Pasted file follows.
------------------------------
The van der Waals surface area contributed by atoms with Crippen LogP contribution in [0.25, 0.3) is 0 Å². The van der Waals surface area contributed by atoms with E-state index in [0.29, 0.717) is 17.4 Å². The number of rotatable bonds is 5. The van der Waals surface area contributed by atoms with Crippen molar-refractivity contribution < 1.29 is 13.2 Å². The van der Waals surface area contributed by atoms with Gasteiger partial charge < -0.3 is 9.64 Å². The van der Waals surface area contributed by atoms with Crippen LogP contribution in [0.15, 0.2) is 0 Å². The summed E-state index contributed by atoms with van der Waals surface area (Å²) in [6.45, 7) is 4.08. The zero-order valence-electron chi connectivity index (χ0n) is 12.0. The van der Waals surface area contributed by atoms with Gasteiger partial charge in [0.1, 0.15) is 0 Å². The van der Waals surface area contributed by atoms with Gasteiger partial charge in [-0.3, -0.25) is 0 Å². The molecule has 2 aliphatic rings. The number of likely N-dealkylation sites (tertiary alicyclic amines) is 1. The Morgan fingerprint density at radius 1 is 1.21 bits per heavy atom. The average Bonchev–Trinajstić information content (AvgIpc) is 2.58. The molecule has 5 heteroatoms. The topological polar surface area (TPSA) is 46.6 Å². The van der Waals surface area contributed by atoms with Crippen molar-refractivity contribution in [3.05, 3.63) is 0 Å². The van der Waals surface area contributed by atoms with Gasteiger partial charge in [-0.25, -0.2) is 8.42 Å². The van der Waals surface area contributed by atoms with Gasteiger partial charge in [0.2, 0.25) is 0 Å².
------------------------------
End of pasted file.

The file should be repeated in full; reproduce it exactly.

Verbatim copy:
The van der Waals surface area contributed by atoms with Crippen LogP contribution in [0.25, 0.3) is 0 Å². The van der Waals surface area contributed by atoms with E-state index in [0.29, 0.717) is 17.4 Å². The number of rotatable bonds is 5. The van der Waals surface area contributed by atoms with Crippen molar-refractivity contribution < 1.29 is 13.2 Å². The van der Waals surface area contributed by atoms with Gasteiger partial charge < -0.3 is 9.64 Å². The van der Waals surface area contributed by atoms with Crippen LogP contribution in [0.15, 0.2) is 0 Å². The summed E-state index contributed by atoms with van der Waals surface area (Å²) in [6.45, 7) is 4.08. The zero-order valence-electron chi connectivity index (χ0n) is 12.0. The van der Waals surface area contributed by atoms with Gasteiger partial charge in [0.1, 0.15) is 0 Å². The van der Waals surface area contributed by atoms with Gasteiger partial charge in [-0.3, -0.25) is 0 Å². The molecule has 2 aliphatic rings. The number of likely N-dealkylation sites (tertiary alicyclic amines) is 1. The Morgan fingerprint density at radius 1 is 1.21 bits per heavy atom. The average Bonchev–Trinajstić information content (AvgIpc) is 2.58. The molecule has 5 heteroatoms. The topological polar surface area (TPSA) is 46.6 Å². The van der Waals surface area contributed by atoms with Crippen molar-refractivity contribution in [3.05, 3.63) is 0 Å². The van der Waals surface area contributed by atoms with Gasteiger partial charge in [-0.25, -0.2) is 8.42 Å². The van der Waals surface area contributed by atoms with Gasteiger partial charge in [0.2, 0.25) is 0 Å².